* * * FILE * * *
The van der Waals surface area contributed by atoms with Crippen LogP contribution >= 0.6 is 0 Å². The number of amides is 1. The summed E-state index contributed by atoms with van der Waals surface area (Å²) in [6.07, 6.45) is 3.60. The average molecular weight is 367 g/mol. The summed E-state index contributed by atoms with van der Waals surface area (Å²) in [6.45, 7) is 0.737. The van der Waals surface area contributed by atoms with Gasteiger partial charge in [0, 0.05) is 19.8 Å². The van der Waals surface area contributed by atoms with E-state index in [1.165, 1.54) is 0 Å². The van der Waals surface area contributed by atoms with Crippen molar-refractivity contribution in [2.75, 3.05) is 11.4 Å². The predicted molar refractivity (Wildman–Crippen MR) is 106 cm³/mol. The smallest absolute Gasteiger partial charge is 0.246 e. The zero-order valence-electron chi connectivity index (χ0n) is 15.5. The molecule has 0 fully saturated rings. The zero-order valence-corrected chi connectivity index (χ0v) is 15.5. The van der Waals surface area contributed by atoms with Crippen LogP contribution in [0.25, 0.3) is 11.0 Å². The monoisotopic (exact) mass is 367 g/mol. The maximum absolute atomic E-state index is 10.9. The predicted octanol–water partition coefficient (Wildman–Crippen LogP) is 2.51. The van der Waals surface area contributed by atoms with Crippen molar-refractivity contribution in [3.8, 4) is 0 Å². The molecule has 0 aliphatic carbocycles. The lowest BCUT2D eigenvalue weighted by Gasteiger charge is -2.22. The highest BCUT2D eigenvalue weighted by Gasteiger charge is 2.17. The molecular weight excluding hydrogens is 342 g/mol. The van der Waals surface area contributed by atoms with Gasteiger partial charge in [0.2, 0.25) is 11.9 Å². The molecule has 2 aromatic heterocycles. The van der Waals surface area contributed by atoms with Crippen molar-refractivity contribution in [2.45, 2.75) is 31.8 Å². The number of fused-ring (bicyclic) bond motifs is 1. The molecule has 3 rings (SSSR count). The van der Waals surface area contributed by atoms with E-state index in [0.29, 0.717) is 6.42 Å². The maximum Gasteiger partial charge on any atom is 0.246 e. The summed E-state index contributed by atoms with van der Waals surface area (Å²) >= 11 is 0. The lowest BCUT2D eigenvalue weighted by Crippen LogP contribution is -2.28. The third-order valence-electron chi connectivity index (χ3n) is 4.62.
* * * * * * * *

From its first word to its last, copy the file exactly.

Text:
The van der Waals surface area contributed by atoms with Crippen LogP contribution >= 0.6 is 0 Å². The number of amides is 1. The summed E-state index contributed by atoms with van der Waals surface area (Å²) in [6.07, 6.45) is 3.60. The average molecular weight is 367 g/mol. The summed E-state index contributed by atoms with van der Waals surface area (Å²) in [6.45, 7) is 0.737. The van der Waals surface area contributed by atoms with Gasteiger partial charge in [0, 0.05) is 19.8 Å². The van der Waals surface area contributed by atoms with E-state index in [1.165, 1.54) is 0 Å². The van der Waals surface area contributed by atoms with Crippen molar-refractivity contribution in [2.75, 3.05) is 11.4 Å². The predicted molar refractivity (Wildman–Crippen MR) is 106 cm³/mol. The smallest absolute Gasteiger partial charge is 0.246 e. The zero-order valence-electron chi connectivity index (χ0n) is 15.5. The molecule has 0 fully saturated rings. The zero-order valence-corrected chi connectivity index (χ0v) is 15.5. The van der Waals surface area contributed by atoms with Crippen LogP contribution in [0.25, 0.3) is 11.0 Å². The monoisotopic (exact) mass is 367 g/mol. The maximum absolute atomic E-state index is 10.9. The predicted octanol–water partition coefficient (Wildman–Crippen LogP) is 2.51. The van der Waals surface area contributed by atoms with Crippen molar-refractivity contribution in [3.8, 4) is 0 Å². The molecule has 0 aliphatic carbocycles. The lowest BCUT2D eigenvalue weighted by Gasteiger charge is -2.22. The highest BCUT2D eigenvalue weighted by Gasteiger charge is 2.17. The molecular weight excluding hydrogens is 342 g/mol. The van der Waals surface area contributed by atoms with Gasteiger partial charge in [0.2, 0.25) is 11.9 Å². The molecule has 2 aromatic heterocycles. The van der Waals surface area contributed by atoms with Crippen molar-refractivity contribution in [2.45, 2.75) is 31.8 Å². The number of fused-ring (bicyclic) bond motifs is 1. The molecule has 3 rings (SSSR count). The van der Waals surface area contributed by atoms with E-state index in [0.29, 0.717) is 6.42 Å². The maximum Gasteiger partial charge on any atom is 0.246 e. The summed E-state index contributed by atoms with van der Waals surface area (Å²) >= 11 is 0. The lowest BCUT2D eigenvalue weighted by Crippen LogP contribution is -2.28. The third-order valence-electron chi connectivity index (χ3n) is 4.62.